Saturday, 18 June 2011

DVD Reviews

WWE - TLC: Tables, Ladders and Chairs 2010
Starring: John Cena, Edge, Randy Orton
Clear Vision

Available Now
Review by Omer Ibrahim

TLC. The three letters that, in wrestling, stand for Tables, Ladders and Chairs, used to mean that you were about to see a group of men fall off of things, go through things and smack each other around with things. These days however, it’s the name of a Christmastime Pay-Per-View in which each match (save one) includes one or all of the weapons/hardware/furniture.

The show kicks off with a Triple Threat Ladder Match for the Intercontinental Championship as Dolph Ziggler defends against Kofi Kingston and Jack Swagger. The three men use the setting well and open the PPV with vigour. Kingston in particular always seems to excel when he gets to use props, but without resorting to garbage-style violence.

Up next is the Divas Tag Team Tables match. The Lay-Cool team of Michelle McCool and Layla take on Natalya and Beth Phoenix in a match that probably went a bit too long. That said, it’s a well worked match, and the girls do well thinking on the fly when the planned finish to the match fails when *Spoiler: Highlight to read* the bright pink table doesn’t break when it’s supposed to *end spoiler*.

The only match on the card not sponsored by IKEA is the Tag Team Championship match pitting champions Santino Marella and Vladimir Koslov against the Nexus representatives of Heath Slater and Justin Gabriel. The match never really gets going and is only meant to add to the Wade Barrett vs. John Cena main event.


Sheamus takes on John Morrison in a ladder match for a number one contender’s contract. Here’s something weird: during the match I must have been grumbling because my girlfriend looked up from her book and asked:

“You really don’t like him, do you?”
“Well, Sheamus is getting better, I...”
“No, the other guy.”

She’s right, John Morrison is really, really, annoying. This match is good, and should play to his strengths as he has things to jump off and over, as well as a powerhouse of an opponent to sell for, but he manages to suck all empathy out of the set up with his flat selling. Sheamus does an innovative job of working over his legs and he still manages to flippidy-flop all over the place like he’s forgotten he was in a match. Credit to Sheamus for some nasty bumps here...and for being the better wrestler.

The Miz defends the WWE Championship that he “stole” in a Tables Match against Randy Orton. Orton exacts his revenge by moving...very...slowly. This match was so good that I don’t remember watching it.

The other big strap is up next as Kane, Edge, Rey Mysterio and Alberto Del Rio duke it out in a TLC match for the World Title. I don’t need to say too much about this match, it’s a TLC and Edge is in it, therefore it’s a grueling spot-fest. Bump of the night belongs to Rio, who falls from a huge ladder in the ring to a single table in the aisle way. He hits it terrifyingly hard, and it’s amazing he didn’t end up in hospital.

So, it’s the main event and neither of the big championships are on the line. Instead, John “Superman” Cena takes on “Bland” Wade “Bland” Barrett (who is bland) in a Chairs Match. It made me avoid all chairs for a week, for fear of them boring me to death.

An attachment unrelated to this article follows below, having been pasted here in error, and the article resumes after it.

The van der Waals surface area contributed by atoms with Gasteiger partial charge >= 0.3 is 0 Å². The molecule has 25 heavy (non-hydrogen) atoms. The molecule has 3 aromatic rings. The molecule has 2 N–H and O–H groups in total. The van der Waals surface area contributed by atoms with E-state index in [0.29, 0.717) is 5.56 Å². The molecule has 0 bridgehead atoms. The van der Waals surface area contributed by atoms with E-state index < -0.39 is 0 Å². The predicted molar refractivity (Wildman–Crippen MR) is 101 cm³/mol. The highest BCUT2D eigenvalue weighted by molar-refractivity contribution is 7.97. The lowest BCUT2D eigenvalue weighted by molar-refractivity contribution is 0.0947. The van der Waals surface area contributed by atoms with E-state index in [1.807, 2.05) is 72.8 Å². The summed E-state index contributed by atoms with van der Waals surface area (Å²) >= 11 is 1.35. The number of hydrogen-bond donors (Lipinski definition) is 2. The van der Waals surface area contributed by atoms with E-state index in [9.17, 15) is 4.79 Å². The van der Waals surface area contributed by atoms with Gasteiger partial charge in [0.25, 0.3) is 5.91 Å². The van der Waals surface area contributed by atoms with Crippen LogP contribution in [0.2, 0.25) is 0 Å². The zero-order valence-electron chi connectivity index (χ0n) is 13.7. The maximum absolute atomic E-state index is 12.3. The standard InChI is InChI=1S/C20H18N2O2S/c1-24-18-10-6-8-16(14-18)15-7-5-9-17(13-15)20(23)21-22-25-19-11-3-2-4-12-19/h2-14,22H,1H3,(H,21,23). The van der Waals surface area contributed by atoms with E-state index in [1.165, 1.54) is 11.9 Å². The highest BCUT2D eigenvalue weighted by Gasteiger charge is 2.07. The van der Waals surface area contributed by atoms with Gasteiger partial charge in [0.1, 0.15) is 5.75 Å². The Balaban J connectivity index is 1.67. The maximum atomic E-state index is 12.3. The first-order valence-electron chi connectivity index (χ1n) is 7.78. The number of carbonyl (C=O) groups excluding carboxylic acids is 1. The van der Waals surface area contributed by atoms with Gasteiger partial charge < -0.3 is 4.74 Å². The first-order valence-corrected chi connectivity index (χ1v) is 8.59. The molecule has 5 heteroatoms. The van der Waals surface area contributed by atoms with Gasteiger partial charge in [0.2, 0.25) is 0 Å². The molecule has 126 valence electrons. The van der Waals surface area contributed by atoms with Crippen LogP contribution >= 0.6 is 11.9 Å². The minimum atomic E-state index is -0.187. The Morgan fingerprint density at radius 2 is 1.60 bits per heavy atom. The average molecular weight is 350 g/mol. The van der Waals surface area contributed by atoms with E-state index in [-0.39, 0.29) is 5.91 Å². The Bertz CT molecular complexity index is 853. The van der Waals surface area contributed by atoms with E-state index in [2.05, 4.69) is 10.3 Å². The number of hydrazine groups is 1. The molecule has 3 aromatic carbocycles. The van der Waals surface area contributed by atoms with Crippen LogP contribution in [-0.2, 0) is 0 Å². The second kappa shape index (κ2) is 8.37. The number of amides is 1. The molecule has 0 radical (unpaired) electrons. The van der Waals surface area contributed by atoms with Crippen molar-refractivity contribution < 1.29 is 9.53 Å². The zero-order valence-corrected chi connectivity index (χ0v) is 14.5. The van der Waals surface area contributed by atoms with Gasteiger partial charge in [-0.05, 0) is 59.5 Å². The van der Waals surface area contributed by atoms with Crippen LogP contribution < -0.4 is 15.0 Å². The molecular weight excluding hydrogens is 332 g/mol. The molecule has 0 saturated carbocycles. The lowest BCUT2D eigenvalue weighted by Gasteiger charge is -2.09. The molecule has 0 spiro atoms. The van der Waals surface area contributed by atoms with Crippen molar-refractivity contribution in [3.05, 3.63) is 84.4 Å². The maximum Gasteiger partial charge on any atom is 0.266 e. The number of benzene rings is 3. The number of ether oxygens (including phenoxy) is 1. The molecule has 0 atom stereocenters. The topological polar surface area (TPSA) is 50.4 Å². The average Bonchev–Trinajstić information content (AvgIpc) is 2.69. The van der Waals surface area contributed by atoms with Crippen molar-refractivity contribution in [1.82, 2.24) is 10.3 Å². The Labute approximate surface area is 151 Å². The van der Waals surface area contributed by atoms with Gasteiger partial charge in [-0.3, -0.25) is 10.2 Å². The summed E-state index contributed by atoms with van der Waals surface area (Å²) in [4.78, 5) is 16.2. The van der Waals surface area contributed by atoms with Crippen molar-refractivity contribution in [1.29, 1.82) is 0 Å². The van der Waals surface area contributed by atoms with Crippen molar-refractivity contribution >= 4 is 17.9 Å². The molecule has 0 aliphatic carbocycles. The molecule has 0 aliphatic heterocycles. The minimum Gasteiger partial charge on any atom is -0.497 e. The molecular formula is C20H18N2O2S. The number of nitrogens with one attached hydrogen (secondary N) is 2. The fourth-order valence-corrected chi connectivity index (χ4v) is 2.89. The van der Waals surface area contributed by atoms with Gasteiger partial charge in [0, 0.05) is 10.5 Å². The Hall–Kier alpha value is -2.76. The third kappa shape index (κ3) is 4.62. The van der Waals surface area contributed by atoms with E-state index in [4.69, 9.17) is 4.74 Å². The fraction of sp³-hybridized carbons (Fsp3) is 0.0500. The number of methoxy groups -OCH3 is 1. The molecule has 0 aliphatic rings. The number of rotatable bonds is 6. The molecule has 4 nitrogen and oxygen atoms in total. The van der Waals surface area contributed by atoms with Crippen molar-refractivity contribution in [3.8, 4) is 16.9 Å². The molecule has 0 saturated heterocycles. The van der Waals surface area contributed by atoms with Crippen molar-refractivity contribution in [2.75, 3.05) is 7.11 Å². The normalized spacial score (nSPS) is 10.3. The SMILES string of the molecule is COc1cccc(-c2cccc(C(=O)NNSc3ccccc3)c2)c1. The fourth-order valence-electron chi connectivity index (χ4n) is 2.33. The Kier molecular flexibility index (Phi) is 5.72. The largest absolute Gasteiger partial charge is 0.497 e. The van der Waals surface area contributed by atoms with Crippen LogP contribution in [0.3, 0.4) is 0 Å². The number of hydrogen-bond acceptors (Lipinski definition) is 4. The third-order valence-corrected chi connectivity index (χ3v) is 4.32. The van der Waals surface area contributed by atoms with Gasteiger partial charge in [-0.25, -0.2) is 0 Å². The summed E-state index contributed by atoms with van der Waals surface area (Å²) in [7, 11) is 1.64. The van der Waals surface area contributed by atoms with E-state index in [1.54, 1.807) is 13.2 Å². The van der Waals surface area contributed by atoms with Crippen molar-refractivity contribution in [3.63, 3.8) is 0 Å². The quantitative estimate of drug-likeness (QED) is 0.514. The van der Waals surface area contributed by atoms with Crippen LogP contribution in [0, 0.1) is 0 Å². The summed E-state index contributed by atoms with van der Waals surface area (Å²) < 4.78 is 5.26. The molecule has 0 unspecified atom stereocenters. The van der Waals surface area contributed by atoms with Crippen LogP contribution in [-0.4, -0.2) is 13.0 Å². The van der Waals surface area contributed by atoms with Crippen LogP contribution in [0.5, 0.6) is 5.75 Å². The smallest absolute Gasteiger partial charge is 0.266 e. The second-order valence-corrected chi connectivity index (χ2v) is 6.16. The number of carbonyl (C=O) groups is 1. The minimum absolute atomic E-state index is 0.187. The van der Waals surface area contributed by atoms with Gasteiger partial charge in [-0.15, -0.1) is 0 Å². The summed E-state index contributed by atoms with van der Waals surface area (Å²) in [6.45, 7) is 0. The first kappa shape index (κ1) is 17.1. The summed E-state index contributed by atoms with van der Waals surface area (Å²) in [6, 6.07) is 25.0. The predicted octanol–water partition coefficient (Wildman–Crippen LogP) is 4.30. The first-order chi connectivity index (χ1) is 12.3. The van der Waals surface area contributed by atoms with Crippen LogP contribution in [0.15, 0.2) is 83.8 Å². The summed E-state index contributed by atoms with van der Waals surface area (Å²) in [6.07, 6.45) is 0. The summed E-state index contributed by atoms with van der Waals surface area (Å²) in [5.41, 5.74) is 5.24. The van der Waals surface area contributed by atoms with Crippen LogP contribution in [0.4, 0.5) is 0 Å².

The Emotionally Fourteen Rating:
Sex/Nudity: Nope
Swearing: Nope.
Summary: 5/10
The Fifth Element
Starring: Milla Jovovich, Gary Oldman, Bruce Willis
Director: Luc Besson
20th Century Fox Home Entertainment

Available Now
Review by Blake Harmer

With Luc Besson’s excellent pulpy sci-fi actioner finally making the leap to Blu-ray, I’m really looking forward to seeing Bruce Willis kick HD alien butt and save the world from Gary Oldman and evil incarnate. But for fans of the film, is it really worth them upgrading to Blu-ray from the DVD special edition?

Thankfully, the conversion to Blu-ray has been pretty good to The Fifth Element considering the film is fourteen years old, now. The HD sound really adds to the music and action set pieces, with highlights being the diva’s song and the shoot out at Fhloston Paradise. The film has also aged well mainly due to its use of prosthetics over CG, and the CG that is used still looks good even under the scrutiny of the HD clean up.

Sadly though, there isn’t much else here to tempt fans of the film into upgrading. There are no new extras available here that can’t be found on the two-disc Special Edition DVD. Also, whilse the sound is infinitely better, the picture can only be improved so much, so when compared to an upscaled DVD, there isn’t a huge leap in picture quality to be enjoyed here. However, The Fifth Element is still as great as it was when it first came out, so whilst fans may want to think twice before repurchasing it, new comers should definitely check this out.

The Emotionally Fourteen Rating:
Plenty of guns explosions, kung-fu and alien blood to keep you thrilled all the way through.
Sex/Nudity: You get to see Milla Jovovich’s boobs, but that’s not exactly unheard of in cinema.
Swearing: Quite a few moderate swear words.
Summary: Despite some mild cleanup and HD sound, the lack of any new extras means there is very little reason to upgrade from your DVD version. However, if you are a fan and have a decent sound system, you will appreciate what they have done, and it is still an awesome film, so those who haven’t seen this should definitely give it a look. 8/10.

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